The common accomplice denominator is discomfort. It’s not comfortable to challenge the status quo! Being an accomplice usually means feeling discomfort — and making others in power feel uncomfortable, too — in order to push for systems change. Accomplices remember that people being oppressed are already uncomfortable, at the very least. In many cases, their lives are at stake.

“Accomplices put themselves into the fray to not let that person be uncomfortable alone,” said Eric.

Accomplices for youth

As adults, in most systems, we hold more power than children and teens do. We can use that power for good, to both be accomplices for young people and help them learn to cultivate an equity mindset (see Kira’s video on raising “equity nerds”) and be accomplices for others. Here are a few ways to join the fight for and with kids and teens:

Name systemic oppression

“As we enter a heightened political campaign season, we have to increase our tolerance for having difficult dialogues about naming what is, seeing the broader context and allowing space for nuance,” said Kira. Don’t be afraid to dive way past sound bytes, headlines and memes to help youth understand how systemic oppression works, especially during heated political contests.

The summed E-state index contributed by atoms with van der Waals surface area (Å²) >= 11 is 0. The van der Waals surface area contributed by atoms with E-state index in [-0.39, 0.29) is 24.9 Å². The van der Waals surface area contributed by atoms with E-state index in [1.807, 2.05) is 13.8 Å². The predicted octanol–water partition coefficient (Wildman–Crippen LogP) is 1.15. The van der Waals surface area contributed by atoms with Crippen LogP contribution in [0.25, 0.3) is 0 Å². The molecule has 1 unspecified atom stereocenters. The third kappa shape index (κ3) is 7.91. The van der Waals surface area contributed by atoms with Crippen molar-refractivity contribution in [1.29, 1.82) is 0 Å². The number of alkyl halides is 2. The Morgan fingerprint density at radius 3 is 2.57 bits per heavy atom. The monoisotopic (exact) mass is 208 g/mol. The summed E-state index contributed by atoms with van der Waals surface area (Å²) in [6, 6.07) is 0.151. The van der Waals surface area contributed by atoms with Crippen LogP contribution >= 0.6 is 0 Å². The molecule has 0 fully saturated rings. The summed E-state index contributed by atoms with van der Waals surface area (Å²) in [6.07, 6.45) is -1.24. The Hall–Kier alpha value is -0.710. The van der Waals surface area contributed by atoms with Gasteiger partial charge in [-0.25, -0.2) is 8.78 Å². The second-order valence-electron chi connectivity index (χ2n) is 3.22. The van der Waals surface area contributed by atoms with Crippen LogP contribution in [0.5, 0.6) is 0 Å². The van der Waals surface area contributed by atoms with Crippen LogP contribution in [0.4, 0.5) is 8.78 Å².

Celebrate differences in identity

Kira emphasized that now is not the time to shy away from talking about identities. Instead, highlight how valuing each other’s differences can create strong, dynamic relationships.

She explained: “If I say, ‘I see you in your identity, I value you, and I’m looking for ways to help you get what you need.’ And you are hearing my experience as a Black woman and asking what I need — that’s how we do community.”

“We need to be able to talk to young people about what they are hearing,” agreed Eric, “so that they understand that in many cases people are using identity for political purposes — that they are trying to create an us versus them. But there are also adults who are working to create communities where all young people can be cared for and included.”

Have action-oriented conversations

“Adults can pose questions to help empower young people to be accomplices when they see something happening,” said Eric. When you and/or the children and teens you know witness someone using their power to harm others, we can call it out as wrong and ask:

· What is happening?

· Who is being hurt?

· Did we do or say anything?

· If not, why?

· What can we do next time?